Reduced staffing levels in the laboratory as a result of COVID illness has made laboratory working conditions more difficult, but I work with teams of great colleagues, and we try to cover the shortfall where possible. 

NHS Scotland and NHS England (as part of a trial) adopted Cytosponge to help tackle this problem and the subsequent roll out has made a significant difference to the management of patients and waiting list times.

Reduced staffing levels in the laboratory as a result of COVID illness has made laboratory working conditions more difficult, but I work with teams of great colleagues, and we try to cover the shortfall where possible. 

More home and less office working were initially required in the pandemic and this mix has become the new normal for pathologists. Such flexibility has made a significant difference to those of us juggling family and work commitments. 

The pandemic made the teaching of trainees much more difficult, as prior to this all day-to-day training was in-person at the microscope. Social distancing requirements made this impossible and it negatively impacted on training. Tutorial sessions were successfully moved online. Although this helped us keep in touch with our trainees it was not always ideal, as the quality of cytology images transmitted from the microscope are often less clear than histopathology images. Thankfully everything is back to normal now apart from all wearing masks (which of course can have their own issues with lots of fogging up of microscopic eyepieces!)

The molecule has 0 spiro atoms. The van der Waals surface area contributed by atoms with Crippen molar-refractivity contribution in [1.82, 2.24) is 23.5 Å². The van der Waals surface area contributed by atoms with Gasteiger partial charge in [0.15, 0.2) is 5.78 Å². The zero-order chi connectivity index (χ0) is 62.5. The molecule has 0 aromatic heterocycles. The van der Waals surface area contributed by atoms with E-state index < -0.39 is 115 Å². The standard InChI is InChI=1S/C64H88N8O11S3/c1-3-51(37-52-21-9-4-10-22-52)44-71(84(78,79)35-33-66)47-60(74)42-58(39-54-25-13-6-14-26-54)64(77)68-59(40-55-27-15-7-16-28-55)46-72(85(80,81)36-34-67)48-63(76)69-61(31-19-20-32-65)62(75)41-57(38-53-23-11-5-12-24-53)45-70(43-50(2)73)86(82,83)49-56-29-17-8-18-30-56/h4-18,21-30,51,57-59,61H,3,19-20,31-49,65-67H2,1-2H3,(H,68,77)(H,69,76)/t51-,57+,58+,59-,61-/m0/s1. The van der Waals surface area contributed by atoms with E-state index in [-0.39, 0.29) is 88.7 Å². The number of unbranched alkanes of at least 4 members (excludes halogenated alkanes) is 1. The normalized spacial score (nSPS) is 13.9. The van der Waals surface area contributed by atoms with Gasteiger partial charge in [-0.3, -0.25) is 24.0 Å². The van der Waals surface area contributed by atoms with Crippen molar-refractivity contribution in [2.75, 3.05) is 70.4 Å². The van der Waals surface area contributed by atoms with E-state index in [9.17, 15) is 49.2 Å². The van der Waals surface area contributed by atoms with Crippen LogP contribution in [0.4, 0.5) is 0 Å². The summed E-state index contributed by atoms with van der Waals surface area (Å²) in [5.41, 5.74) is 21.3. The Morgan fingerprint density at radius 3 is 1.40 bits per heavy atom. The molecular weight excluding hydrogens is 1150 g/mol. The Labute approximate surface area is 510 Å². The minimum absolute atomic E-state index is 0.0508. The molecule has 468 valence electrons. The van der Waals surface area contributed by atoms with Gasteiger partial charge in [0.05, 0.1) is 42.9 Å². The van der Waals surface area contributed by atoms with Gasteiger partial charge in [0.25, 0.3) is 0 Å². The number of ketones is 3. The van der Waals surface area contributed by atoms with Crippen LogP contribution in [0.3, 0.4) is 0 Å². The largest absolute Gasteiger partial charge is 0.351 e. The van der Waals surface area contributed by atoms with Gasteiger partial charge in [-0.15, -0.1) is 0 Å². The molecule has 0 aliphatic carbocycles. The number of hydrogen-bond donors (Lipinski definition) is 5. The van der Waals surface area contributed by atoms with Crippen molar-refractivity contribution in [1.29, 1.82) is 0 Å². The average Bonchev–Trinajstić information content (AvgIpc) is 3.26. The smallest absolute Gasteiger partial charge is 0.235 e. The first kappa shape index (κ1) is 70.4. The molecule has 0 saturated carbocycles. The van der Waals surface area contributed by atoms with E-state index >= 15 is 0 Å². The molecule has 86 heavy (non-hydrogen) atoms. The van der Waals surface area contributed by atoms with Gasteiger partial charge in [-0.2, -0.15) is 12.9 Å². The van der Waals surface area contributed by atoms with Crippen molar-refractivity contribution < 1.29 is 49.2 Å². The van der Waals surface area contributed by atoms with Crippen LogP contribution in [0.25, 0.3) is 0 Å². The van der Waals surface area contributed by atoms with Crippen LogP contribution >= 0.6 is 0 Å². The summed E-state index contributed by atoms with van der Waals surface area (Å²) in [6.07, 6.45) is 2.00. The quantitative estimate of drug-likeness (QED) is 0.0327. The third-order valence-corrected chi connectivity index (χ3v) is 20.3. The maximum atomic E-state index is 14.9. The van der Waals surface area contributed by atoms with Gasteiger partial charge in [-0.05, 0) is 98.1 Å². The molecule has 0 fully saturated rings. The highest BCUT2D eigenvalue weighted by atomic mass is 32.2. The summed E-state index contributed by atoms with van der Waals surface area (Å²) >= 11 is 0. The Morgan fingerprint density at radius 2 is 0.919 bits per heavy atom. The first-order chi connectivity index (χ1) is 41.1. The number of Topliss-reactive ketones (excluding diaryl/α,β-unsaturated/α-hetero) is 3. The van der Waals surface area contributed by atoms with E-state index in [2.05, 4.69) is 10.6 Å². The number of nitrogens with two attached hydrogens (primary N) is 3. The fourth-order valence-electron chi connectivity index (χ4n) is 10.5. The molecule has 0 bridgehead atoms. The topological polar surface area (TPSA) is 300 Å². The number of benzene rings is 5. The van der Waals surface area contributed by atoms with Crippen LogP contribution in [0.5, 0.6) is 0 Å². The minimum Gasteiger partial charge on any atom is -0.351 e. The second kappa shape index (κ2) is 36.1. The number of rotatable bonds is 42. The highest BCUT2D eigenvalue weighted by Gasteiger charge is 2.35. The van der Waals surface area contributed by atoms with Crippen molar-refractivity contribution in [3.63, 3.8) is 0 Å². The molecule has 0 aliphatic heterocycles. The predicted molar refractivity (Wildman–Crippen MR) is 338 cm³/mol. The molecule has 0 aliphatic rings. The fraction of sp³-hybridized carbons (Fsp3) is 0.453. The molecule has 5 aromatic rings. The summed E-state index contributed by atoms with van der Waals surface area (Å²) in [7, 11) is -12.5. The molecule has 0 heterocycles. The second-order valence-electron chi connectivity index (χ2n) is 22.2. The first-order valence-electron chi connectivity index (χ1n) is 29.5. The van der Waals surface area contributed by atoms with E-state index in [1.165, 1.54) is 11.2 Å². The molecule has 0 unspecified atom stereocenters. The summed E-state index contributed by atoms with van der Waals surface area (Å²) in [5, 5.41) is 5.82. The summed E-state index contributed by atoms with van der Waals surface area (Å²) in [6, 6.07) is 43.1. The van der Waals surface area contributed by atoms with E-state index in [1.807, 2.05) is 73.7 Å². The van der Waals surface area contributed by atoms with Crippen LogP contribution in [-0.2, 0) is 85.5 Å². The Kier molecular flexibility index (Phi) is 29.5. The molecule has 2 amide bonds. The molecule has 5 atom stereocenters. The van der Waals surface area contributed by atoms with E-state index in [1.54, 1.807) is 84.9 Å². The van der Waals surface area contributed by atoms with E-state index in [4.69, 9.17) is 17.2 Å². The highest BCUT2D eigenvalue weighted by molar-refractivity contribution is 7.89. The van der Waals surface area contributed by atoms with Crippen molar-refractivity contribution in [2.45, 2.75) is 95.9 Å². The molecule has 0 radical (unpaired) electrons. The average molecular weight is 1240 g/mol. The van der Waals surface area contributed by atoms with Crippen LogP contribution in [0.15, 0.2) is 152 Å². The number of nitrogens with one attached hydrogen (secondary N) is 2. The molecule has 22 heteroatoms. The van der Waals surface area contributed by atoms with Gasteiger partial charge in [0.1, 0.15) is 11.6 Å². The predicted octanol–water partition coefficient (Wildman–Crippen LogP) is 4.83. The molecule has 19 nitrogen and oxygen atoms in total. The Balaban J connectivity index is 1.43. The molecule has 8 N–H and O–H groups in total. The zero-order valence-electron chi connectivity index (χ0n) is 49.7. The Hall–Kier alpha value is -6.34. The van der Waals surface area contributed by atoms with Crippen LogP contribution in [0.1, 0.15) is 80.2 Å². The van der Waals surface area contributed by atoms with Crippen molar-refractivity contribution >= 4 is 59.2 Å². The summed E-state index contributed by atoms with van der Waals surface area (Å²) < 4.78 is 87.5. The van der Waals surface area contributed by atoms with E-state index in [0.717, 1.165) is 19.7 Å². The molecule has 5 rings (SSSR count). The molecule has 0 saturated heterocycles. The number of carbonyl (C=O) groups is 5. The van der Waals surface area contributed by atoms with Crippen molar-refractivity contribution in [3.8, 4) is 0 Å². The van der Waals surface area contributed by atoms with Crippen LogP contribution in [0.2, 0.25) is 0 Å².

What advice would you give to someone wanting to get more involved in histopathology?

Histopathology is a wonderful career as there are so many areas of medicine in which you can make a difference to patients with diagnosis and prognosis, and also so many research and teaching opportunities. It is also ideal for those who value flexible home working and regular working hours. I have found it particularly conducive to full-time work and family life and have never regretted my decision to follow this career path. 

Histopathology is a wonderful career as there are so many areas of medicine in which you can make a difference to patients with diagnosis and prognosis, and also so many research and teaching opportunities.